Getting turned down for a job is always rough — particularly when your interviewer lets you know the exact, blunt reason why you aren’t being offered the position.
18-year-old Megan Dixon from Leicester, UK recently interviewed for a position at the restaurant Miller and Carter, hoping to earn some extra money for college.
Dixon met with the branch’s assistant manager, Shantel Wesson, for her interview. Afterwards, she was told it would be a few days before she received an email confirming the restaurant’s decision.
Unfortunately, that’s not exactly what happened.
Dixon promptly received a text message from the same number which had originally confirmed her interview appointment. The message said “It’s a no” because Dixon was “Just not engaging,” and that her answers were “‘like’ basic.” The message was accompanied by the cry-laughing emoji.
Naturally, Megan was infuriated to receive such an unprofessional job rejection. She later tweeted that the interviewer’s level of unprofessionalism extended to the interview itself, and that she “was unprepared and her phone was going off throughout the interview. So unprofessional”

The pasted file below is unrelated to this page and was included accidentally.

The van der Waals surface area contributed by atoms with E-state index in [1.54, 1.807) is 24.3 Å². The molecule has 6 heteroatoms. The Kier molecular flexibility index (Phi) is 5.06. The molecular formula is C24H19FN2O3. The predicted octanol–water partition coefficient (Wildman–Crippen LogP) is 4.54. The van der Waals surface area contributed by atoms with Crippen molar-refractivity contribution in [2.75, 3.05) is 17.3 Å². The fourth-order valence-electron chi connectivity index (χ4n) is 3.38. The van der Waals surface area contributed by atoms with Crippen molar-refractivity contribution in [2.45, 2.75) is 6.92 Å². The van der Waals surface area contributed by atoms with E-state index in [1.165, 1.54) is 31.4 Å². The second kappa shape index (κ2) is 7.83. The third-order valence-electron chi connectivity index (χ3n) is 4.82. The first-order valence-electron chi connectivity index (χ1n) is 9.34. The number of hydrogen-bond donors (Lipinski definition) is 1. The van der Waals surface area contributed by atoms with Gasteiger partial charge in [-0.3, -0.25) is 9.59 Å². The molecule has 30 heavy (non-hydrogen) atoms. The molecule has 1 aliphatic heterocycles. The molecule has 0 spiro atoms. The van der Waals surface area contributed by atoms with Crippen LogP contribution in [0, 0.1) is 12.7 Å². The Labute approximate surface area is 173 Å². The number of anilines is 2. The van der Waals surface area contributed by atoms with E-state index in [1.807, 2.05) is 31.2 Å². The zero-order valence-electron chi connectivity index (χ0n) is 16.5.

“At the end of the interview, I asked when I would hear back,” Dixon told The Sun. “She told me it was never more than a few days and she had my email. But I got the texts a few seconds after leaving. I was shocked. The least she should have given me was some proper feedback. And the laughing face emoji was so unprofessional. It was a really bitchy thing to do.”
Naturally, the rest of Twitter couldn’t believe that someone would actually send such a savage message to an interviewee — particularly when they found them to be so apparently underwhelming. Several people vowed to boycott the restaurant.
It turns out, however, that the assistant manager sent the text message in error, and that it was intended for her superior — which, though still unprofessional, may help to explain the text’s brutal honesty.
“We can’t apologise enough to Megan,” the restaurant told The Sun in a statement. “It was never our intention to be disrespectful or upset her in any way. The texts were sent in error and were intended for our manager, not the candidate.”
It may have been an honest mistake, but the gaffe managed to royally piss off an interviewee and publicly discredit the interviewer.
So, let this be a lesson to all of us: READ THE PREVIOUS TEXTS BEFORE YOU HIT “SEND.” You’ll save yourself (and your relationships) a lot of headaches.